If you are like many Americans and use social media to connect with friends and loved ones, you should be aware that the Social Security Administration may soon be looking to social media for help in deciding disability claims.
Recently, the New York Times reported that the Trump administration is planning to use social media sites such as Facebook and Twitter to help investigate whether people collecting or applying for Social Security Disability benefits are actually disabled.
The Social Security Administration said last year in its congressional budget request that it was exploring the option of using social media to help make disability determinations, and since then, the Trump administration has been working with the SSA to make it a reality.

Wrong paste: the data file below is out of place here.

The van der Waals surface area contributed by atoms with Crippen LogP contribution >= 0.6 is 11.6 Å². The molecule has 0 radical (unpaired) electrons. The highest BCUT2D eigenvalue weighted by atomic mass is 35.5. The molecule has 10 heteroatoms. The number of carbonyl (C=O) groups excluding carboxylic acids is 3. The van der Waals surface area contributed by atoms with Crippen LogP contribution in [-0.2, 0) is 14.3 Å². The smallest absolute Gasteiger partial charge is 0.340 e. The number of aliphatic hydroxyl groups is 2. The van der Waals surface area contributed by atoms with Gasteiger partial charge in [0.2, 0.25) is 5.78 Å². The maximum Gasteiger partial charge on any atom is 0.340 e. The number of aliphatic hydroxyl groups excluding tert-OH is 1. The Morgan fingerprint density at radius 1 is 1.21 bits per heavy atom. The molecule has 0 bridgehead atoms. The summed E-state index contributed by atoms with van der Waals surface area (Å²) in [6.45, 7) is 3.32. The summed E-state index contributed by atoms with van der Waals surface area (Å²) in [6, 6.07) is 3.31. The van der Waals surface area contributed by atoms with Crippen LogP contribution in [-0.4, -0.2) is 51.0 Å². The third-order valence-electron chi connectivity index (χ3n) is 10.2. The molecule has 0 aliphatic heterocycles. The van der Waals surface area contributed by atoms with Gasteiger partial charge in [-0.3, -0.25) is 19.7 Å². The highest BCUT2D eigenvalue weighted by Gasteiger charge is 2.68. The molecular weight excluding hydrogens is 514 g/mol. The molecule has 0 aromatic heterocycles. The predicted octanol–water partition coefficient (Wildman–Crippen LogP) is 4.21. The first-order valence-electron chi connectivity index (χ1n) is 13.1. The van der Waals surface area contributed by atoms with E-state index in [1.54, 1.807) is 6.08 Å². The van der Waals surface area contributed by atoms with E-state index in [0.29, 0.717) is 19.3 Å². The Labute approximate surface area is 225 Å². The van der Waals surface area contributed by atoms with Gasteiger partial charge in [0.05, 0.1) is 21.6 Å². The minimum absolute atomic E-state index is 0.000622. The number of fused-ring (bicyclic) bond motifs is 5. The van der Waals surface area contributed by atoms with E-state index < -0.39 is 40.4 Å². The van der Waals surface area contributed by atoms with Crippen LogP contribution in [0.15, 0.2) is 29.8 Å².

Politicians and conservative groups that support the plan say that it will help prevent disability benefits from going to those who are not actually disabled.
However, advocates for the disabled have raised concern that social media can be misleading and could provide an unrealistic portrayal of a person's disability status. For example, people could post photos of themselves golfing or playing Frisbee, but the photos could be from months or years ago.
Additionally, as we all know, people tend to portray their "best selves" on social media, so they are less likely to post about the suffering they are going through.
Although it appears that the SSA is still in the planning phases of implementing this proposal, it is a good reminder that what we post on social media can reach beyond our friends and families.